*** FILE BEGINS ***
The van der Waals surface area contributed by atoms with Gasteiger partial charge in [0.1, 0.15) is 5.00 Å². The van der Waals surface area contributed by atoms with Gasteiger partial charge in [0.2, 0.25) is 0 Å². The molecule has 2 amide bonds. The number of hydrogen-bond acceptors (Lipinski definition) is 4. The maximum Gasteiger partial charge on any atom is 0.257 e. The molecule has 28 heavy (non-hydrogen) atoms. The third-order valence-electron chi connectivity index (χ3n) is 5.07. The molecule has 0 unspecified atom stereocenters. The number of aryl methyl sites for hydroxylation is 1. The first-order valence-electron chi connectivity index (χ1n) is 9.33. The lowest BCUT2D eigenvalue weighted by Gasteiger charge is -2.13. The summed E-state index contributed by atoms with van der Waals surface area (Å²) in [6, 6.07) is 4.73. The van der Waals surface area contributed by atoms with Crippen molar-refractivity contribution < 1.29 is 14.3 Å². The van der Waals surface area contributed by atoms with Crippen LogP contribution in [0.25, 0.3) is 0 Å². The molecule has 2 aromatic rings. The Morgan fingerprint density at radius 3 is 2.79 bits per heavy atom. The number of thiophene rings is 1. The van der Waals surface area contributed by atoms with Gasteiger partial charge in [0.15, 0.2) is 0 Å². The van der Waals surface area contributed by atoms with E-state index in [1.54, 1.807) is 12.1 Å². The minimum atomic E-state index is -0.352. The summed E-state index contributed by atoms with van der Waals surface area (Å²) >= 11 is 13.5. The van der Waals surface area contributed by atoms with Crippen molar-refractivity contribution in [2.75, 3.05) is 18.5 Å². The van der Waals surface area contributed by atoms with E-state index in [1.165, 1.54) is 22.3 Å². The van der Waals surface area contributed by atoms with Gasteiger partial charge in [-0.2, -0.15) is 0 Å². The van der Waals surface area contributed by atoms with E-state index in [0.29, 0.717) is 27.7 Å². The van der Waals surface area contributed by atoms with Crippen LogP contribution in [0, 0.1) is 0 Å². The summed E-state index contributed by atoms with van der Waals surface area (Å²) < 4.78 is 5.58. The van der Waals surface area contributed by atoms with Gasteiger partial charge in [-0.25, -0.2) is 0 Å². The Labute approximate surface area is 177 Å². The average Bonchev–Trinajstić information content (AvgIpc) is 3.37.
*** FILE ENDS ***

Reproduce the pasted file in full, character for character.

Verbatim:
The van der Waals surface area contributed by atoms with Gasteiger partial charge in [0.1, 0.15) is 5.00 Å². The van der Waals surface area contributed by atoms with Gasteiger partial charge in [0.2, 0.25) is 0 Å². The molecule has 2 amide bonds. The number of hydrogen-bond acceptors (Lipinski definition) is 4. The maximum Gasteiger partial charge on any atom is 0.257 e. The molecule has 28 heavy (non-hydrogen) atoms. The third-order valence-electron chi connectivity index (χ3n) is 5.07. The molecule has 0 unspecified atom stereocenters. The number of aryl methyl sites for hydroxylation is 1. The first-order valence-electron chi connectivity index (χ1n) is 9.33. The lowest BCUT2D eigenvalue weighted by Gasteiger charge is -2.13. The summed E-state index contributed by atoms with van der Waals surface area (Å²) in [6, 6.07) is 4.73. The van der Waals surface area contributed by atoms with Crippen molar-refractivity contribution < 1.29 is 14.3 Å². The van der Waals surface area contributed by atoms with Crippen LogP contribution in [0.25, 0.3) is 0 Å². The molecule has 2 aromatic rings. The Morgan fingerprint density at radius 3 is 2.79 bits per heavy atom. The number of thiophene rings is 1. The van der Waals surface area contributed by atoms with Gasteiger partial charge in [0.15, 0.2) is 0 Å². The van der Waals surface area contributed by atoms with E-state index in [1.54, 1.807) is 12.1 Å². The minimum atomic E-state index is -0.352. The summed E-state index contributed by atoms with van der Waals surface area (Å²) >= 11 is 13.5. The van der Waals surface area contributed by atoms with Crippen molar-refractivity contribution in [2.75, 3.05) is 18.5 Å². The van der Waals surface area contributed by atoms with E-state index in [1.165, 1.54) is 22.3 Å². The van der Waals surface area contributed by atoms with Gasteiger partial charge in [-0.2, -0.15) is 0 Å². The van der Waals surface area contributed by atoms with E-state index in [0.29, 0.717) is 27.7 Å². The van der Waals surface area contributed by atoms with Crippen LogP contribution in [0, 0.1) is 0 Å². The summed E-state index contributed by atoms with van der Waals surface area (Å²) < 4.78 is 5.58. The van der Waals surface area contributed by atoms with Gasteiger partial charge in [-0.25, -0.2) is 0 Å². The Labute approximate surface area is 177 Å². The average Bonchev–Trinajstić information content (AvgIpc) is 3.37.